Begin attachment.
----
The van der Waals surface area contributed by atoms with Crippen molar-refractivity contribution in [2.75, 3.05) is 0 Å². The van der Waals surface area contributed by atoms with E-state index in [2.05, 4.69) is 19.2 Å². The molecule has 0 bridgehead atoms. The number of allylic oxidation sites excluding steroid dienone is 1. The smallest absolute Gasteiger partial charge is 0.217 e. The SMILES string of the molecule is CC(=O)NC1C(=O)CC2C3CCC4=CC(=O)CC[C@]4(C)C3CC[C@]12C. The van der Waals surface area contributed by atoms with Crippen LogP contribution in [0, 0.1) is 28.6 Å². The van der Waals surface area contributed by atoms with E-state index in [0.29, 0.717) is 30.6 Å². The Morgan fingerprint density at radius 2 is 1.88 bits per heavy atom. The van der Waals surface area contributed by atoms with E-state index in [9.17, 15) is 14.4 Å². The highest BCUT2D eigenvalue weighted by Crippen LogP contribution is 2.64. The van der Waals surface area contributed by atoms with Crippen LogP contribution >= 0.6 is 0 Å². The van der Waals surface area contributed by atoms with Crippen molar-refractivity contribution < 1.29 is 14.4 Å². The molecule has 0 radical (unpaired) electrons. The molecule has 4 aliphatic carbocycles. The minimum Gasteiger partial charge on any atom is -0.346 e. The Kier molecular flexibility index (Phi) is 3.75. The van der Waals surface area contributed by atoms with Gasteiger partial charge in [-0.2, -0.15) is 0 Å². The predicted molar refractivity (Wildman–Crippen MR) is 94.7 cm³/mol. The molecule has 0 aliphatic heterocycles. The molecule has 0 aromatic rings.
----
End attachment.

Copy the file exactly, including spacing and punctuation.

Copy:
The van der Waals surface area contributed by atoms with Crippen molar-refractivity contribution in [2.75, 3.05) is 0 Å². The van der Waals surface area contributed by atoms with E-state index in [2.05, 4.69) is 19.2 Å². The molecule has 0 bridgehead atoms. The number of allylic oxidation sites excluding steroid dienone is 1. The smallest absolute Gasteiger partial charge is 0.217 e. The SMILES string of the molecule is CC(=O)NC1C(=O)CC2C3CCC4=CC(=O)CC[C@]4(C)C3CC[C@]12C. The van der Waals surface area contributed by atoms with Crippen LogP contribution in [0, 0.1) is 28.6 Å². The van der Waals surface area contributed by atoms with E-state index in [0.29, 0.717) is 30.6 Å². The Morgan fingerprint density at radius 2 is 1.88 bits per heavy atom. The van der Waals surface area contributed by atoms with E-state index in [9.17, 15) is 14.4 Å². The highest BCUT2D eigenvalue weighted by Crippen LogP contribution is 2.64. The van der Waals surface area contributed by atoms with Crippen LogP contribution >= 0.6 is 0 Å². The van der Waals surface area contributed by atoms with Crippen molar-refractivity contribution < 1.29 is 14.4 Å². The molecule has 0 radical (unpaired) electrons. The molecule has 4 aliphatic carbocycles. The minimum Gasteiger partial charge on any atom is -0.346 e. The Kier molecular flexibility index (Phi) is 3.75. The van der Waals surface area contributed by atoms with Gasteiger partial charge in [-0.2, -0.15) is 0 Å². The predicted molar refractivity (Wildman–Crippen MR) is 94.7 cm³/mol. The molecule has 0 aliphatic heterocycles. The molecule has 0 aromatic rings.